Kirschner, P., Bruyckere, P. (2017). The myths of the digital native and the multitasker, Teaching and Teacher Education, Volume 67, 2017, Pages 135-142, ISSN 0742-051X, http://dx.doi.org/10.1016/j.tate.2017.06.001. Retrieved from http://www.sciencedirect.com/science/article/pii/S0742051X16306692
Lander, E. S., & Gates, S. J. (2010). Prepare and inspire. Science (New York, N.Y.), 330(October), 151. http://doi.org/10.1126/science.1198062
Machajewski, S. (2017). Gamification Strategies in a Hybrid Exemplary College Course.International Journal Of Educational Technology, 4(3), 1-16. Retrieved from https://educationaltechnology.net/ijet/index.php/ijet/article/view/20
National Research Council NRC. (2012). Monitoring Progress Toward Successful K-12 STEM Education: A Nation Advancing? Washington, DC: National Academies Press.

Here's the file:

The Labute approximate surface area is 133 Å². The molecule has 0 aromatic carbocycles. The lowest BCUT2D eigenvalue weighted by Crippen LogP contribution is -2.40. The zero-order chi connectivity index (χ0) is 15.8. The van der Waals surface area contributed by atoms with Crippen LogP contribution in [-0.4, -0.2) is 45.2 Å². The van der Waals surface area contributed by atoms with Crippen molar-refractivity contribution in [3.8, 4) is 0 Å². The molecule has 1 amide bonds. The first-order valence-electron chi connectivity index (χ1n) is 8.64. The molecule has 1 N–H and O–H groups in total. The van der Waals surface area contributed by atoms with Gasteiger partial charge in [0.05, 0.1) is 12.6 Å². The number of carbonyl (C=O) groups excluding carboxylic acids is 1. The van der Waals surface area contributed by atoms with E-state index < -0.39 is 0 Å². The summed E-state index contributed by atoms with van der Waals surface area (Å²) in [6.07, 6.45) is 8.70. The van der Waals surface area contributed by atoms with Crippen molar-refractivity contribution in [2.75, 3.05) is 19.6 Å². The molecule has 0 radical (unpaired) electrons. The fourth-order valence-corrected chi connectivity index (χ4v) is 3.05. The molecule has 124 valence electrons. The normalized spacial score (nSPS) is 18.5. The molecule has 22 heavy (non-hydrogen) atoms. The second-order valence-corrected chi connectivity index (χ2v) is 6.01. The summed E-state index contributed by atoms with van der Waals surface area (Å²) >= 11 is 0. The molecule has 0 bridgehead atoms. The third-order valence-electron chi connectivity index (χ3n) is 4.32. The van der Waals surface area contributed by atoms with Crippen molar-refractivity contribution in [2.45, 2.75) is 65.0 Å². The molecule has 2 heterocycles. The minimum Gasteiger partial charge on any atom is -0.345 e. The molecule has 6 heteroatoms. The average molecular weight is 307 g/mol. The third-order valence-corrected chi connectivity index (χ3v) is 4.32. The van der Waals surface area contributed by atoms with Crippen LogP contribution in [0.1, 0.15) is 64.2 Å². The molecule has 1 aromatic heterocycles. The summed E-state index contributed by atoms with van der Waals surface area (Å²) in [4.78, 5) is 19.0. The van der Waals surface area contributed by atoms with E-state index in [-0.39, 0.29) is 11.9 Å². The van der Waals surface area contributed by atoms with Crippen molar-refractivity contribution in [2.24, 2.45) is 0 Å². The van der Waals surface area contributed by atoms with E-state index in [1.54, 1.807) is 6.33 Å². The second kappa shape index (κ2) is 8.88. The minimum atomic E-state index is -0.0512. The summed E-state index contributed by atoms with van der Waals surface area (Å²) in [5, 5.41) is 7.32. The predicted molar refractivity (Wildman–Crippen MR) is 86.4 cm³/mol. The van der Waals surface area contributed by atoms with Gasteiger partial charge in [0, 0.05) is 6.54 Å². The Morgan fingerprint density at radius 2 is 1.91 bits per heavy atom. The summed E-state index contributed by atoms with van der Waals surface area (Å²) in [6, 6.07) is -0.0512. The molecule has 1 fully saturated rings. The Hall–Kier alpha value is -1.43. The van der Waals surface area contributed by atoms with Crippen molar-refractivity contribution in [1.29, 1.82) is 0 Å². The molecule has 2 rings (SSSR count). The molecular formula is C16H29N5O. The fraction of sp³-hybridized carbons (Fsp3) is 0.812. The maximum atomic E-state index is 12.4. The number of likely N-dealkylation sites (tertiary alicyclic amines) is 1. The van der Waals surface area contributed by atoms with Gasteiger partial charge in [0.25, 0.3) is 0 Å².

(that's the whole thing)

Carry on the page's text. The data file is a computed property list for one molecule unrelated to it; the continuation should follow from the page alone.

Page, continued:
Neuhauser, A., Cook, L. (2016). U.S. News/Raytheon Annual STEM Index. U. S, News and World Report.
OECD (2016), Skills Matter: Further Results from the Survey of Adult Skills, OECD Publishing, Paris. DOI: http://dx.doi.org/10.1787/9789264258051-en
Price, D. V. and Tovar, E. (2014) Student Engagement and Institutional Graduation Rates: Identifying High-Impact Educational Practices for Community Colleges, Community College Journal of Research and Practice, Vol 38, No 9, pp 766-782.
Risen, T. (2016). "Coding Isn't Just for Coders Anymore." U.S. News. Retrieved from https://www.usnews.com/news/articles/2016-06-08/coding-isnt-just-for-coders-anymore
Soergel, A. (2015). "Want a Better Job? Master Microsoft Excel." U.S. News. Retrieved from https://www.usnews.com/news/blogs/data-mine/2015/03/05/want-a-better-job-master-microsoft-word-excel
Swap, R. J., & Walter, J. A. (2015). An Approach to Engaging Students in a Large-Enrollment, Introductory STEM College Course. Journal Of The Scholarship Of Teaching And Learning, 15(5), 1-21.